Carbohydrates supply a necessary energy source during fitness training, protein supplies the building blocks in recovery and repair to form new muscle, and fats also supply energy and support cell growth.
When bulking, experts recommend that athletes get around 45% to 60% of their calories from carbs, 30% to 35% of their calories from protein, and 15% to 30% of their calories from fat. To build muscle faster, the proportion of calories from protein should remain at 30% to 35% throughout bulking season.
2. Stimulate Muscle Protein Synthesis Through Proper Nutrient Distribution And Timing
A review reported that bodybuilders have a mean intake of six meals a day. While there aren’t many studies looking specifically at what might be an optimal meal frequency for bodybuilders, the high frequency of meals is based on the belief of a greater state of anabolism and even a better use of nutrients during the day, which could then translate into an improvement in body composition.
By consuming five to six meals a day, muscle protein synthesis (using protein to repair muscle damage caused by weight training) will be continuously stimulated throughout the day. Eating more meals throughout the day will also help athletes to achieve their main bulking goal, which is to minimize fat loss and maximize muscle gain.
3. Place Equal Emphasis On Both Exercise And Nutrition
During bulking season, exercise is only half the battle. Performance sport athletes need to be mindful about the foods that they’re putting into their bodies, as well. One of the most common bulking mistakes that athletes make is eating anything and everything that they want, including junk food, in an effort to bulk up.
This type of bulking diet is referred to as ‘dirty bulking’ since athletes are eating calorie-dense, nutrient-poor foods such as sweets, desserts, and fried foods. While eating more calories will add mass, these types of foods can increase markers of inflammation, promote insulin resistance, and raise levels of fat in athletes’ blood, especially when eaten as part of a high calorie diet.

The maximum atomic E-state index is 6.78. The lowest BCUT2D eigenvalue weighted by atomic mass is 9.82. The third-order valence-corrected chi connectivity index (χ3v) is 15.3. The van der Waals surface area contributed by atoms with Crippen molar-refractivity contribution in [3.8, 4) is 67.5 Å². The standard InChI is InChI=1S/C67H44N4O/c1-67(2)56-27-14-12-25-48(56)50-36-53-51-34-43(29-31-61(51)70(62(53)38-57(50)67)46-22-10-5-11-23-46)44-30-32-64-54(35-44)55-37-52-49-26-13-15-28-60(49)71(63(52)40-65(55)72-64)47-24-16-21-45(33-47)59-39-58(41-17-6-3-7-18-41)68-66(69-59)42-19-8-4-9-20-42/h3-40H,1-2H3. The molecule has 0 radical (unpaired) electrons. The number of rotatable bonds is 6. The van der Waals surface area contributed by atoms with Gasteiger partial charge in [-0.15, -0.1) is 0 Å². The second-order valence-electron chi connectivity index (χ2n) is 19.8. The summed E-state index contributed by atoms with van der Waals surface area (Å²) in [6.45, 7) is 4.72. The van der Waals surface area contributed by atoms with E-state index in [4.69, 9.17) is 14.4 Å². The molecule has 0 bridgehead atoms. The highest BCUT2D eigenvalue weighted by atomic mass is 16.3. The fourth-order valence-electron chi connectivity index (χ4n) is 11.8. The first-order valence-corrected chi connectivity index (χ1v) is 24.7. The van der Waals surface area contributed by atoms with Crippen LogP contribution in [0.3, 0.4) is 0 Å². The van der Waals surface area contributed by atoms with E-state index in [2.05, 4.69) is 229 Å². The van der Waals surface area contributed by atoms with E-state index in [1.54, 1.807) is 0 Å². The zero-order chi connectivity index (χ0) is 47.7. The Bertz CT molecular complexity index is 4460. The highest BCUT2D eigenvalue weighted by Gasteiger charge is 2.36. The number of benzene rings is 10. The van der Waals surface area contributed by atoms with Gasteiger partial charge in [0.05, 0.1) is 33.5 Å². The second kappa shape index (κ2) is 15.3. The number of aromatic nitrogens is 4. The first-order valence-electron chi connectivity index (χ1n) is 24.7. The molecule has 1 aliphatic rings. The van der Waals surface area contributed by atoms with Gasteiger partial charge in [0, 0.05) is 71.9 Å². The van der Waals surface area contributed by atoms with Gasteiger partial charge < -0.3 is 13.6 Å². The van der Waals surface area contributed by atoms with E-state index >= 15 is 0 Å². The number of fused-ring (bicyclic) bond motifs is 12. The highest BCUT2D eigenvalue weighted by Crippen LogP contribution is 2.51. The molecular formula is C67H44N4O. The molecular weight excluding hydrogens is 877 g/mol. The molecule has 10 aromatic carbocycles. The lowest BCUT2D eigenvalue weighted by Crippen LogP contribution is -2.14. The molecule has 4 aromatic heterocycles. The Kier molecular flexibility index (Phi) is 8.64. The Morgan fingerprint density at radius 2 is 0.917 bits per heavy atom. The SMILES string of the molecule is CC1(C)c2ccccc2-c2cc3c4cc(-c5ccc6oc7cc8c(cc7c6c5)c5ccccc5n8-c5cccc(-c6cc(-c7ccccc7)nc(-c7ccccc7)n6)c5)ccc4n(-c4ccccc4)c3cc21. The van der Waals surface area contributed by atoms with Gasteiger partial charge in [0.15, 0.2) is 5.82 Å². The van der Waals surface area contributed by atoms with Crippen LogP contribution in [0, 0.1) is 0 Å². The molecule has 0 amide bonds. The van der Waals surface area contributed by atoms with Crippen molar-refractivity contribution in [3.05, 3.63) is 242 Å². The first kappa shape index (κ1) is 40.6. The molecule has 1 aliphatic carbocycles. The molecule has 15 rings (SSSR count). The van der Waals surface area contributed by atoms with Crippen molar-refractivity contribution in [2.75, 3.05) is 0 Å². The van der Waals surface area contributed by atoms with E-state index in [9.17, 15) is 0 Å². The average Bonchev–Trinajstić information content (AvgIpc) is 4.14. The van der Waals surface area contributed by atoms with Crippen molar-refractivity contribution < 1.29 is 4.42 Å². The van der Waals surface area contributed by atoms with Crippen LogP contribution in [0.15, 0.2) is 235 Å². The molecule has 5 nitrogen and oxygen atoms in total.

Therefore, athletes should consider a ‘clean bulking’ diet (also known as ‘lean bulking’) that uses a more moderate increase in calories, as well as healthier food choices.
Bulking can be performed in a healthy manner as long as you maintain an appropriate calorie surplus and focus on eating nutrient-dense foods that contain a high amount of nutrients for their calorie count. Research has shown that a slower and more macro-focused approach to weight gain, such as a clean bulk, is likely going to result in more muscle mass and less body fat gain than a rapid approach.
For a healthy clean bulking diet, eat lean meats like chicken breast or lean beef for protein, sweet potatoes, rice, fruit, oats, vegetables, and whole grain bread for carbohydrates, and let fats accumulate through protein foods such as eggs, avocados, and nuts. Some other key proteins for a clean bulk are seafood (salmon, cod, shrimp, and tuna), beans, and milk, cheese, and yogurt. You can also supplement with protein powders since whey protein and casein protein are both complete protein sources.
4. Bulking Is Intended To Be Followed By A Cutting Phase
Don’t forget that at some point the bulking phase has to end and the cutting phase must begin in order to decrease fat levels. Some cutting mistakes to avoid are cutting calories too quickly, making a drastic cut to your carbohydrate intake, and adding in too much cardio, which can lead to muscle loss, which is exactly what you don’t want to do since you’re bulking to gain muscle, not lose it.
As long as you alternate your bulk and cut cycles throughout the year, you should be able to manage a balance of muscle gain and fat loss.